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Summary:

Only a handful of very large software and entertainment associations are permitted to use the official FBI logo to warn consumers about the perils of piracy. Until now, that is.

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Only a handful of very large software and entertainment associations are permitted to use the official FBI logo to warn consumers about the perils of piracy. Until now.

This week, the Justice Department posted a regulation that will allow all copyright holders — no matter how small — to download and use the logo. According to the FBI, the initiative was spurred by groups like independent film makers and sports leagues that have been clamoring to use the image:

The new rule is remarkable in that it places few limits on who can use the logo — which is familiar to most consumers who are forced to stare at it while waiting to watch a home movie. Under modern copyright law, a work doesn’t have to be registered to receive protection — the copyright springs to life as soon the work is created. That means everything from a blockbuster movie to a doodle on a napkin is copyrighted (and now eligible for the logo).

The Justice Department and the agency acknowledge that “widespread use of the APW Seal may “dilute” the value of the image and the FBI’s message” but claim that any potential logo-fatigue will be offset by “increasing the anti-piracy message across the board.”

The new rules coincides with increasingly aggressive tactics, such as wholesale domain name seizures, by the federal government to target intellectual property theft. This approach may appeal to copyright owners who are frustrated with the failure of anti-piracy laws like SOPA, but it may also prove short-sighted in the long term.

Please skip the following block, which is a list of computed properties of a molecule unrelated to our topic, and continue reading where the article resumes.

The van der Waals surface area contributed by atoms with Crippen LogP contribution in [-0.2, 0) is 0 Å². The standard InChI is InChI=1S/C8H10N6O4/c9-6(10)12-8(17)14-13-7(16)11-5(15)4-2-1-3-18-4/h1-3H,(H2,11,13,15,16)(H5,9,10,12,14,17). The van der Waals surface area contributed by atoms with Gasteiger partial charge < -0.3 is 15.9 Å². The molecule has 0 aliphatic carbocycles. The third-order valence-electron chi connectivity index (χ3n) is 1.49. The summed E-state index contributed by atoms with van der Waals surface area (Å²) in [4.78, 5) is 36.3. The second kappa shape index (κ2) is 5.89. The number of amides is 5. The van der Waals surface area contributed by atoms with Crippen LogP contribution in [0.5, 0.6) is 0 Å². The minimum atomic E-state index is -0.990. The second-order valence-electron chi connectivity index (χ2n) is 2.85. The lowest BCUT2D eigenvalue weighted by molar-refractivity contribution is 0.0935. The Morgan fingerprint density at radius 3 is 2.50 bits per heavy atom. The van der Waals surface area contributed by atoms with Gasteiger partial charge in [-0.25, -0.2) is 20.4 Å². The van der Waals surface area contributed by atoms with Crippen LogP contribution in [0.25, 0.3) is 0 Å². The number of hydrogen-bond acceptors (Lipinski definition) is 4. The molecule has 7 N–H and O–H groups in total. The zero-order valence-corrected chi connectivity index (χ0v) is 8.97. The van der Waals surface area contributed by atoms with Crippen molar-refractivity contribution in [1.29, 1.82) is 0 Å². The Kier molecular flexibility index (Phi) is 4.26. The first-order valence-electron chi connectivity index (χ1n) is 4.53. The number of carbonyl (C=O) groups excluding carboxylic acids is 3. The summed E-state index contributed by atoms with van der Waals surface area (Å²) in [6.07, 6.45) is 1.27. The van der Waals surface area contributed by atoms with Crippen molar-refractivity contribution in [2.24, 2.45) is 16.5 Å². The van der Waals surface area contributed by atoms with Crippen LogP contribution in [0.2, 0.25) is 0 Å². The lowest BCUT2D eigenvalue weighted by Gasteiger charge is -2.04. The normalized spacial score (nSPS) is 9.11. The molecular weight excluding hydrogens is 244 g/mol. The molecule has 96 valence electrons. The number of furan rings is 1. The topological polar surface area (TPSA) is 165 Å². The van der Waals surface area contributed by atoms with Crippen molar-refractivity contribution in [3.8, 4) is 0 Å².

Criminal law is a heavy stick that should not be used casually. Most copyright vi0laters are not serious criminals like those the FBI typically confronts, but are instead ordinary people hoping to watch their favorite TV show. This plan to let anyone invoke the symbol of a heavily-armed law enforcement agency could ultimately undermine the overall legitimacy of copyright law.

The plan is also notable in that the FBI has aggressively challenged Wikipedia and others over the use of its logo. Federal criminal law forbids misuse of the logo but Wikipedia has maintained the law doesn’t apply to legitimate purposes like news reporting (as we have used it above).

A final regulation will be posted in the Federal Registry on Friday, according to Politico. The plan will be implemented by Executive Order which states that copyright owners (from bloggers to doodlers) can use it provided they download it from the FBI’s website and make sure it appears in a plain box border.

Here is a copy of the draft regulation:

FBI and Copyright
(Image by John Roman Images via Shutterstock)

  1. Reblogged this on #Hashtag – Thoughts on Law, Technology, Internet, and Social Media and commented:
    Only a handful of very large software and entertainment associations are permitted to use the official FBI logo to warn consumers about the perils of piracy. Until now.

    This week, the Justice Department posted a regulation that will allow all copyright holders — no matter how small — to download and use the logo

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  2. Joshua Taylor Thursday, July 12, 2012

    We’re all screwed. Wikipedia, DeviantArt, and Fanfiction(dot)net will all be shut down because of this.

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